Never criticize the King and Queen
One afternoon in a bookstore I happened across this amusing reprint of instructions issued by the War Depatment to American soldiers who were headed to Britain in 1942. There was a line at the end that said something like, "And whatever you do, never criticize the King and Queen, because this will really offend Britons."
How times have changed:
The British news media, never particularly friendly to Charles, has seized on each misstep, each gaffe, each potential impediment [of the upcoming royal wedding] with undisguised glee. "These bloody people," the prince muttered about the news media on the ski slopes last week and, in a way, you can't really blame him.I especially enjoyed this analysis:
Not only was the outburst front-page news but in the last week or so, a Daily Mail article making the point that older women look dreadful in jeans was illustrated by a huge photograph of Mrs. Parker Bowles, wearing jeans and looking dreadful. And in The Telegraph, the writer Pam Ayres, asked to produce a poem for the occasion, came up with "Dejected Thoughts on the Royal Wedding," just four lines long:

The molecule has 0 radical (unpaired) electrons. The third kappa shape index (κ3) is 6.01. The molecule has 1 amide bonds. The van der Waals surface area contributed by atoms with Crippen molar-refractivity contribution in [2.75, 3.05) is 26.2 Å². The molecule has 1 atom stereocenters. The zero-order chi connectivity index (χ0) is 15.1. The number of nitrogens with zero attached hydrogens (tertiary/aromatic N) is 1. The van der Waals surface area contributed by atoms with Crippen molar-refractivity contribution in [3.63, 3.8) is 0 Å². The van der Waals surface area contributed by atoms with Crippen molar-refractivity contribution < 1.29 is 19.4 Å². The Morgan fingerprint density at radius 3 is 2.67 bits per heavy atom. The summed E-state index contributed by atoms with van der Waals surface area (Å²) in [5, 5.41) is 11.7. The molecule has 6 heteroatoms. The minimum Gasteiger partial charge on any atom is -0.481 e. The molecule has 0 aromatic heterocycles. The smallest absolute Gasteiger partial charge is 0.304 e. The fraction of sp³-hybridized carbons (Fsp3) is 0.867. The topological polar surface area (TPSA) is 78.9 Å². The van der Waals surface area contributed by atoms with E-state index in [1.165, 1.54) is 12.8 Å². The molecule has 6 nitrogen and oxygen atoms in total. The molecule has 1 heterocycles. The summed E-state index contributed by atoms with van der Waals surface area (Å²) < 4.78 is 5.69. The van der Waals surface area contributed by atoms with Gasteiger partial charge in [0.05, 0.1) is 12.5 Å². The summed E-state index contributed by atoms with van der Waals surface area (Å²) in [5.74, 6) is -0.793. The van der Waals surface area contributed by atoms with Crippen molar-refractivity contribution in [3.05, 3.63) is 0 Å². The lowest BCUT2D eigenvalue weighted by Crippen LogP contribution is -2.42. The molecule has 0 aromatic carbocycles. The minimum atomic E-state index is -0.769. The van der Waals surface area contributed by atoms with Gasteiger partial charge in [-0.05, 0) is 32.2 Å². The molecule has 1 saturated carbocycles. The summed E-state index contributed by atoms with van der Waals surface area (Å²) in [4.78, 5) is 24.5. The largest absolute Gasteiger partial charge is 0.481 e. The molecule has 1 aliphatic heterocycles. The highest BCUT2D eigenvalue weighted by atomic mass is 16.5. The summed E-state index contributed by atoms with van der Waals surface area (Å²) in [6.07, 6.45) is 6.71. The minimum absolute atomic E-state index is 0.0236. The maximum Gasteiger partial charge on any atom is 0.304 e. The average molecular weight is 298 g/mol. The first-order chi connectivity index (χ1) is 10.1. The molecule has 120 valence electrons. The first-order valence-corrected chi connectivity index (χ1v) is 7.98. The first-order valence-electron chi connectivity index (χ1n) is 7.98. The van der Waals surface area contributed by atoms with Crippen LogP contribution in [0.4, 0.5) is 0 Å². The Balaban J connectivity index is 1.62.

My mother said 'Say nothing,
If you can't say something nice.'
So from my poem you can see
I'm taking her advice.
When exactly such attitudes changed is a matter of debate. It may have been when Queen Elizabeth II made her mystique-shattering decision to cooperate with "Royal Family," a comically anodyne 1969 documentary that showed Prince Philip tending a family barbecue. Or it may have been the broadcast, in 1987, of "It's a Royal Knockout," a charitable money-raising venture in which celebrities and royals like Prince Andrew and his wife at the time, Sarah Ferguson, ran around in muddy fields, pelting each other with fake hams and playing games while dressed as giant vegetables.